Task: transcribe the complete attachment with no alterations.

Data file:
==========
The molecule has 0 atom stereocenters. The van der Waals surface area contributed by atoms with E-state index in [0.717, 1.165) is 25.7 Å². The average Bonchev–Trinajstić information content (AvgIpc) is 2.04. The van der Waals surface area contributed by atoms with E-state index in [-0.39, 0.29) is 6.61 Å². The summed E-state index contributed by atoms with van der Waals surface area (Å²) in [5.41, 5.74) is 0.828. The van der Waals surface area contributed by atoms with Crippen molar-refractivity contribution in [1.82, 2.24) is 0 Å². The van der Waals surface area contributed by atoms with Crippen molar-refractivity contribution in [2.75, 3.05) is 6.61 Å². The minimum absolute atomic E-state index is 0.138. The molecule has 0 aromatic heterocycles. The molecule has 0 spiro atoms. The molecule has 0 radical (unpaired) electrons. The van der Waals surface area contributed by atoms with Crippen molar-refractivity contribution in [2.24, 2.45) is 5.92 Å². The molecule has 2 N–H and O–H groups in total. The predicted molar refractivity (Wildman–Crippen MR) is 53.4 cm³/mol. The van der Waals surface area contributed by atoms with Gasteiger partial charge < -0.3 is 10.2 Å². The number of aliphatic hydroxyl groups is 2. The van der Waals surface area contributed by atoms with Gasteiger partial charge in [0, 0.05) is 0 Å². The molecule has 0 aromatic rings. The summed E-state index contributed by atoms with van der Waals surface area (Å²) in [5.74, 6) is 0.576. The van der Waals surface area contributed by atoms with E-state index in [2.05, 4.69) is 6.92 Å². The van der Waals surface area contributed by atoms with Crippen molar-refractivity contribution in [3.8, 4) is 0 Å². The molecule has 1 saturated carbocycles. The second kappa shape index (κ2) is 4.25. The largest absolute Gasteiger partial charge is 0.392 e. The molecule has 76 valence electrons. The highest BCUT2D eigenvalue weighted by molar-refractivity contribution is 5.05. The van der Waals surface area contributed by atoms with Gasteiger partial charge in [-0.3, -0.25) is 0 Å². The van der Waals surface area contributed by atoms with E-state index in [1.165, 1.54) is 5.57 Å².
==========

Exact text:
The molecule has 0 atom stereocenters. The van der Waals surface area contributed by atoms with E-state index in [0.717, 1.165) is 25.7 Å². The average Bonchev–Trinajstić information content (AvgIpc) is 2.04. The van der Waals surface area contributed by atoms with E-state index in [-0.39, 0.29) is 6.61 Å². The summed E-state index contributed by atoms with van der Waals surface area (Å²) in [5.41, 5.74) is 0.828. The van der Waals surface area contributed by atoms with Crippen molar-refractivity contribution in [1.82, 2.24) is 0 Å². The van der Waals surface area contributed by atoms with Crippen molar-refractivity contribution in [2.75, 3.05) is 6.61 Å². The minimum absolute atomic E-state index is 0.138. The molecule has 0 aromatic heterocycles. The molecule has 0 spiro atoms. The molecule has 0 radical (unpaired) electrons. The van der Waals surface area contributed by atoms with Crippen molar-refractivity contribution in [2.24, 2.45) is 5.92 Å². The molecule has 2 N–H and O–H groups in total. The predicted molar refractivity (Wildman–Crippen MR) is 53.4 cm³/mol. The van der Waals surface area contributed by atoms with Gasteiger partial charge < -0.3 is 10.2 Å². The number of aliphatic hydroxyl groups is 2. The van der Waals surface area contributed by atoms with Gasteiger partial charge in [0, 0.05) is 0 Å². The molecule has 0 aromatic rings. The summed E-state index contributed by atoms with van der Waals surface area (Å²) in [5.74, 6) is 0.576. The van der Waals surface area contributed by atoms with E-state index in [2.05, 4.69) is 6.92 Å². The van der Waals surface area contributed by atoms with Crippen molar-refractivity contribution in [3.8, 4) is 0 Å². The molecule has 1 saturated carbocycles. The second kappa shape index (κ2) is 4.25. The largest absolute Gasteiger partial charge is 0.392 e. The molecule has 76 valence electrons. The highest BCUT2D eigenvalue weighted by molar-refractivity contribution is 5.05. The van der Waals surface area contributed by atoms with Gasteiger partial charge in [-0.3, -0.25) is 0 Å². The van der Waals surface area contributed by atoms with E-state index in [1.165, 1.54) is 5.57 Å².